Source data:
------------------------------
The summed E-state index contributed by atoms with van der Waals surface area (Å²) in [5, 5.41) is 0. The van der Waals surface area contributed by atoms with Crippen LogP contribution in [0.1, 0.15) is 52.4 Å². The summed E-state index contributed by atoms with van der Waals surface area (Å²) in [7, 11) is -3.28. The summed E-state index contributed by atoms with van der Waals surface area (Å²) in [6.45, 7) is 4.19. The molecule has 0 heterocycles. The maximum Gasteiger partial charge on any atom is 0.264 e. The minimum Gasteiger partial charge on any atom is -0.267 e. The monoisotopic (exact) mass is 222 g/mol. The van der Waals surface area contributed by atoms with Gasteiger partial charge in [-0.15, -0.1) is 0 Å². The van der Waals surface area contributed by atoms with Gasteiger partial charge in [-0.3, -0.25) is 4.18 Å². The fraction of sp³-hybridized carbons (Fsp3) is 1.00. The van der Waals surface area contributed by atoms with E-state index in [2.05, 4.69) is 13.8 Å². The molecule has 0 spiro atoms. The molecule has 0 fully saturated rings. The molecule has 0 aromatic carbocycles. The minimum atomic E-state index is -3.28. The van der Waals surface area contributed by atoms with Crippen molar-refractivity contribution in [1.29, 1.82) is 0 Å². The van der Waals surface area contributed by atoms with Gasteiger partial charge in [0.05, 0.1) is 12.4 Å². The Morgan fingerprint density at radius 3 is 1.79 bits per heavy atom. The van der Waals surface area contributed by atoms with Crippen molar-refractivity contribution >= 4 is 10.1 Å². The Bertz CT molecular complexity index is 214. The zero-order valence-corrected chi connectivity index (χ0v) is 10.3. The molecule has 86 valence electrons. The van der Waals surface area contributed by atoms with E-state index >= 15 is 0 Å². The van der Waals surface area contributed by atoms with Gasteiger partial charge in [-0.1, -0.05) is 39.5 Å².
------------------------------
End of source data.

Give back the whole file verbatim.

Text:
The summed E-state index contributed by atoms with van der Waals surface area (Å²) in [5, 5.41) is 0. The van der Waals surface area contributed by atoms with Crippen LogP contribution in [0.1, 0.15) is 52.4 Å². The summed E-state index contributed by atoms with van der Waals surface area (Å²) in [7, 11) is -3.28. The summed E-state index contributed by atoms with van der Waals surface area (Å²) in [6.45, 7) is 4.19. The molecule has 0 heterocycles. The maximum Gasteiger partial charge on any atom is 0.264 e. The minimum Gasteiger partial charge on any atom is -0.267 e. The monoisotopic (exact) mass is 222 g/mol. The van der Waals surface area contributed by atoms with Gasteiger partial charge in [-0.15, -0.1) is 0 Å². The van der Waals surface area contributed by atoms with Gasteiger partial charge in [-0.3, -0.25) is 4.18 Å². The fraction of sp³-hybridized carbons (Fsp3) is 1.00. The van der Waals surface area contributed by atoms with E-state index in [2.05, 4.69) is 13.8 Å². The molecule has 0 spiro atoms. The molecule has 0 fully saturated rings. The molecule has 0 aromatic carbocycles. The minimum atomic E-state index is -3.28. The van der Waals surface area contributed by atoms with Crippen molar-refractivity contribution in [1.29, 1.82) is 0 Å². The van der Waals surface area contributed by atoms with Gasteiger partial charge in [0.05, 0.1) is 12.4 Å². The Morgan fingerprint density at radius 3 is 1.79 bits per heavy atom. The van der Waals surface area contributed by atoms with Crippen molar-refractivity contribution >= 4 is 10.1 Å². The Bertz CT molecular complexity index is 214. The zero-order valence-corrected chi connectivity index (χ0v) is 10.3. The molecule has 86 valence electrons. The van der Waals surface area contributed by atoms with E-state index >= 15 is 0 Å². The van der Waals surface area contributed by atoms with Gasteiger partial charge in [-0.1, -0.05) is 39.5 Å².